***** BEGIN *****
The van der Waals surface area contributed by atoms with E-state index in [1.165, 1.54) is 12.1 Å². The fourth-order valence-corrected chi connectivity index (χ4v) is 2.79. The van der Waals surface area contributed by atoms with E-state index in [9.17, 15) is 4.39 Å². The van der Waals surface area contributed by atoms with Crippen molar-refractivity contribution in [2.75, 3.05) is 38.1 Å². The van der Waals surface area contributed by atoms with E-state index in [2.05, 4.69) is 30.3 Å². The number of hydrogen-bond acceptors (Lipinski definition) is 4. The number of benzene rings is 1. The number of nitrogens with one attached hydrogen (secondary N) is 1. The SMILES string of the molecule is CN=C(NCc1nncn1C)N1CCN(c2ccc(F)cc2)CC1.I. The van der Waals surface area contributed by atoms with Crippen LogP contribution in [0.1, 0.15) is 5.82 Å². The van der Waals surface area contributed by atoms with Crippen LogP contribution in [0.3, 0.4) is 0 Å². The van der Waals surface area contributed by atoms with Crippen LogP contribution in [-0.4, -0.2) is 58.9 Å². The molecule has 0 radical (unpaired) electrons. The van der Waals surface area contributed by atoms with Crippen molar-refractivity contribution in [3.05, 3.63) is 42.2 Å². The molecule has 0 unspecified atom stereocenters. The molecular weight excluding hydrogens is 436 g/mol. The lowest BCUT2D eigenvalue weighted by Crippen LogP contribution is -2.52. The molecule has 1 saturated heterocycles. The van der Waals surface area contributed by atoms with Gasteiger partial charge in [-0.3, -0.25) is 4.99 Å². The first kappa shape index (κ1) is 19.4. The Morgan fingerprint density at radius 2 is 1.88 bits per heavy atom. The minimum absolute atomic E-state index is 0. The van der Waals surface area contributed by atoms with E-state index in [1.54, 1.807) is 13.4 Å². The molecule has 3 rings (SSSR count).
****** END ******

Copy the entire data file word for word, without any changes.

The van der Waals surface area contributed by atoms with E-state index in [1.165, 1.54) is 12.1 Å². The fourth-order valence-corrected chi connectivity index (χ4v) is 2.79. The van der Waals surface area contributed by atoms with E-state index in [9.17, 15) is 4.39 Å². The van der Waals surface area contributed by atoms with Crippen molar-refractivity contribution in [2.75, 3.05) is 38.1 Å². The van der Waals surface area contributed by atoms with E-state index in [2.05, 4.69) is 30.3 Å². The number of hydrogen-bond acceptors (Lipinski definition) is 4. The number of benzene rings is 1. The number of nitrogens with one attached hydrogen (secondary N) is 1. The SMILES string of the molecule is CN=C(NCc1nncn1C)N1CCN(c2ccc(F)cc2)CC1.I. The van der Waals surface area contributed by atoms with Crippen LogP contribution in [0.1, 0.15) is 5.82 Å². The van der Waals surface area contributed by atoms with Crippen LogP contribution in [0.3, 0.4) is 0 Å². The van der Waals surface area contributed by atoms with Crippen LogP contribution in [-0.4, -0.2) is 58.9 Å². The molecule has 0 radical (unpaired) electrons. The van der Waals surface area contributed by atoms with Crippen molar-refractivity contribution in [3.05, 3.63) is 42.2 Å². The molecule has 0 unspecified atom stereocenters. The molecular weight excluding hydrogens is 436 g/mol. The lowest BCUT2D eigenvalue weighted by Crippen LogP contribution is -2.52. The molecule has 1 saturated heterocycles. The van der Waals surface area contributed by atoms with Gasteiger partial charge in [-0.3, -0.25) is 4.99 Å². The first kappa shape index (κ1) is 19.4. The Morgan fingerprint density at radius 2 is 1.88 bits per heavy atom. The minimum absolute atomic E-state index is 0. The van der Waals surface area contributed by atoms with E-state index in [1.54, 1.807) is 13.4 Å². The molecule has 3 rings (SSSR count).